The Harper government this week abruptly cut federal funding to the Literary Press Group, a not-for-profit association of 47 Canadian book publishers.
By acting as both advocacy group and sales-and-marketing agent for such small independent publishers as Coach House Books and Insomniac Press, LPG has boosted the careers of many an up-and-coming queer author, including journalist Shawn Micallef, mystery writer Anthony Bidulka, playwright Thom Vernon and poet Marcus McCann.
At an awards dinner in New York on June 4, Toronto writer Farzana Doctor was presented with a Lambda Literary Award for her second novel, Six Metres of Pavement.
“LPG was the distributor for my first book’s publisher, Inanna,” Doctor says, “one of those tiny feminist presses that will publish work the larger houses won’t. They work hard with few resources and staff. My sense is that they very much rely on LPG to get their books into stores across the country. This will create hardship for small publishers and the authors they publish.”
LPG executive director Jack Illingworth calls the move “devastating for gay and lesbian authors.”
“This is going to make it harder to get those books into the hands of readers,” he says, noting a first novel from a queer Canadian author is rarely the top sales priority for Amazon or Indigo.
“You can see really clearly that there’s an indifference to small press publishing in the Conservative government,” says McCann. “Basically, they want us all to be reading Maclean’s and John Grisham. LPG is a way to level the playing field just a tiny bit for smaller presses. And if you don’t level the playing field a little for smaller guys, then work by, for and from alternative and minority voices doesn’t get made, produced or sold. That’s bad news for the gay reading public. It puts at risk sexually explicit work, work that challenges gender and political work.
In 2011, LPG received approximately $250,000 through the Department of Canadian Heritage’s Canada Book Fund and had applied again last October. Illingworth says it’s the timing of the funding cuts now, two months after the start of the fiscal year on April 1, that’s the biggest problem. Had they been told of the cuts earlier in the year, he says, LPG could have worked out a contingency plan.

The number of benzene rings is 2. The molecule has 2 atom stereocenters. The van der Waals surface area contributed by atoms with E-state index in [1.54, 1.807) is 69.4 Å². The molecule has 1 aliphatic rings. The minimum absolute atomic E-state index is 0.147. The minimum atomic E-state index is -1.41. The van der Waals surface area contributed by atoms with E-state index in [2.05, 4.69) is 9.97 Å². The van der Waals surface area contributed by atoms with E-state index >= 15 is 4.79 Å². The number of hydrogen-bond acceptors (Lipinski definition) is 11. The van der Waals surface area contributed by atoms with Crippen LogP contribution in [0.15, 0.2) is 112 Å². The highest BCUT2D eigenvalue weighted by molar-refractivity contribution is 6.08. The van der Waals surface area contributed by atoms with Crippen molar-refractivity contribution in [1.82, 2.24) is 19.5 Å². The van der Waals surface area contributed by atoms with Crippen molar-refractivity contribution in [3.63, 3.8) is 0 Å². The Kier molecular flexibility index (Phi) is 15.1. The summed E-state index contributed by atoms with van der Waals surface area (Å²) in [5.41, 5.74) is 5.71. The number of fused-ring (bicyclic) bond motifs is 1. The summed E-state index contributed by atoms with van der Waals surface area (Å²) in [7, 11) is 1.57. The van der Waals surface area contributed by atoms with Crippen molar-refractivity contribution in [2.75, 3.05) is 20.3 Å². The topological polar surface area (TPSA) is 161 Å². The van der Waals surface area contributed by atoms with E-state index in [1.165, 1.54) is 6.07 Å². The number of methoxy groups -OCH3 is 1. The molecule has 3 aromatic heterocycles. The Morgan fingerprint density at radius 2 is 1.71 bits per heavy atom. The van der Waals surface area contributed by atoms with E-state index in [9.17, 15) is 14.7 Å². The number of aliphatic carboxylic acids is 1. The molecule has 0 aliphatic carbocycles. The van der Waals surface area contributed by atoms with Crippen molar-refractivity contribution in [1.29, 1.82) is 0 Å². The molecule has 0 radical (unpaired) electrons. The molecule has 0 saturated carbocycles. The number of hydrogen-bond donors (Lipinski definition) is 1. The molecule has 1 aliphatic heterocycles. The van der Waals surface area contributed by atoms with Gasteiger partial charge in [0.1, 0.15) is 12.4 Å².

“Our chief concern is the fall season,” says Illingworth, who is marshalling marketing efforts toward getting books in shops before the holiday season, even as the entire sales force has learned they’ll be laid off at the end of August and LPG’s administrative staff of eight cut down to two by November.
While this move from the Harper government is similar to the 2010 funding caps in the Canada Periodical Fund that led to a culling of small magazines, Illingworth doesn’t see a particularly anti-arts agenda at work.
“I can speculate, but I really have no clue,” he says. “It’s weird and stupid public policy. Support for the Canada Book Fund was renewed 18 months ago, but obviously someone didn’t understand. We were vetoed at some higher level.” Beyond what seems like whim, Illingworth says, is the larger issue of “no transparency in the process . . . It’s all a big mess.”
Representatives from the Canada Book Fund did not return Xtra’s requests for a statement by press time.
The ripple effects are already being felt, reports book industry magazine Quill & Quire, as Insomniac Press publisher Mike O’Connor has announced the pruning of their spring 2013 list from 10 to 12 new titles to about four.
Toronto author Liz Bugg just had her second mystery novel, Oranges and Lemons, published by Insomniac in April and had been impressed by LPG’s work on her behalf.
“Many Canadian publishers just don’t have the person power to do the jobs necessary in order to get our books out there,” she says. “Without government assistance, these same publishers will not be able to hire someone to take the place of LPG. I hope that this is all a huge mistake, but if not, the Canadian book industry and the government opposition parties must take action in order to swiftly rectify the situation.”
Illingworth says he’s “cautiously optimistic,” noting that some of their members, such as Coach House, will come out of this okay, but overall, “running a sales agency requires scale. Government funding allowed us to do that.” Now, however, queer authors have lost a strong voice.